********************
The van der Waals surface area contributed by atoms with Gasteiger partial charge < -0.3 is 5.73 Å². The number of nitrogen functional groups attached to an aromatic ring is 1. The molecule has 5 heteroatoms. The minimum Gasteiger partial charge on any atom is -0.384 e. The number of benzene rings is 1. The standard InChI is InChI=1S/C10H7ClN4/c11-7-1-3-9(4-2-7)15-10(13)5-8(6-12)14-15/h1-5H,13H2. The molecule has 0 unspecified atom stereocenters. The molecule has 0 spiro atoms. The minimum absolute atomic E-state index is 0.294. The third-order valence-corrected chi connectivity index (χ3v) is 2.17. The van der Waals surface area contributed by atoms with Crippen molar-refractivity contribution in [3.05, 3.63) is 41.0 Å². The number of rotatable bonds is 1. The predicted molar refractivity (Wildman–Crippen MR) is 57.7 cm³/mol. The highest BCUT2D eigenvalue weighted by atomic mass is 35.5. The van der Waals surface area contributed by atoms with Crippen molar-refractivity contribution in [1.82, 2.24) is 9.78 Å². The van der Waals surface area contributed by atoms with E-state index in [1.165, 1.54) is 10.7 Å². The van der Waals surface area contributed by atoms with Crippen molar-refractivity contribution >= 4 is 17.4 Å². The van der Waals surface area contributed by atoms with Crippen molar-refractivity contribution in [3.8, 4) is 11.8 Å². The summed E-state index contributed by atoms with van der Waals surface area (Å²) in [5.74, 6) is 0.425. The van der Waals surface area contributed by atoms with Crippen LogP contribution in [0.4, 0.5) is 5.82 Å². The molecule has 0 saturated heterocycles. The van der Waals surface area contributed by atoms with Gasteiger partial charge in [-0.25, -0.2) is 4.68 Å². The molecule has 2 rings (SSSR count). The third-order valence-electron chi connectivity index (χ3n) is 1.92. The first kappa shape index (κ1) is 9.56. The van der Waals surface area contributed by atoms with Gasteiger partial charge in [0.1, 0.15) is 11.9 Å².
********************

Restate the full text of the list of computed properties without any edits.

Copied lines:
The van der Waals surface area contributed by atoms with Gasteiger partial charge < -0.3 is 5.73 Å². The number of nitrogen functional groups attached to an aromatic ring is 1. The molecule has 5 heteroatoms. The minimum Gasteiger partial charge on any atom is -0.384 e. The number of benzene rings is 1. The standard InChI is InChI=1S/C10H7ClN4/c11-7-1-3-9(4-2-7)15-10(13)5-8(6-12)14-15/h1-5H,13H2. The molecule has 0 unspecified atom stereocenters. The molecule has 0 spiro atoms. The minimum absolute atomic E-state index is 0.294. The third-order valence-corrected chi connectivity index (χ3v) is 2.17. The van der Waals surface area contributed by atoms with Crippen molar-refractivity contribution in [3.05, 3.63) is 41.0 Å². The number of rotatable bonds is 1. The predicted molar refractivity (Wildman–Crippen MR) is 57.7 cm³/mol. The highest BCUT2D eigenvalue weighted by atomic mass is 35.5. The van der Waals surface area contributed by atoms with Crippen molar-refractivity contribution in [1.82, 2.24) is 9.78 Å². The van der Waals surface area contributed by atoms with E-state index in [1.165, 1.54) is 10.7 Å². The van der Waals surface area contributed by atoms with Crippen molar-refractivity contribution >= 4 is 17.4 Å². The van der Waals surface area contributed by atoms with Crippen molar-refractivity contribution in [3.8, 4) is 11.8 Å². The summed E-state index contributed by atoms with van der Waals surface area (Å²) in [5.74, 6) is 0.425. The van der Waals surface area contributed by atoms with Crippen LogP contribution in [0.4, 0.5) is 5.82 Å². The molecule has 0 saturated heterocycles. The van der Waals surface area contributed by atoms with Gasteiger partial charge in [-0.25, -0.2) is 4.68 Å². The molecule has 2 rings (SSSR count). The third-order valence-electron chi connectivity index (χ3n) is 1.92. The first kappa shape index (κ1) is 9.56. The van der Waals surface area contributed by atoms with Gasteiger partial charge in [0.1, 0.15) is 11.9 Å².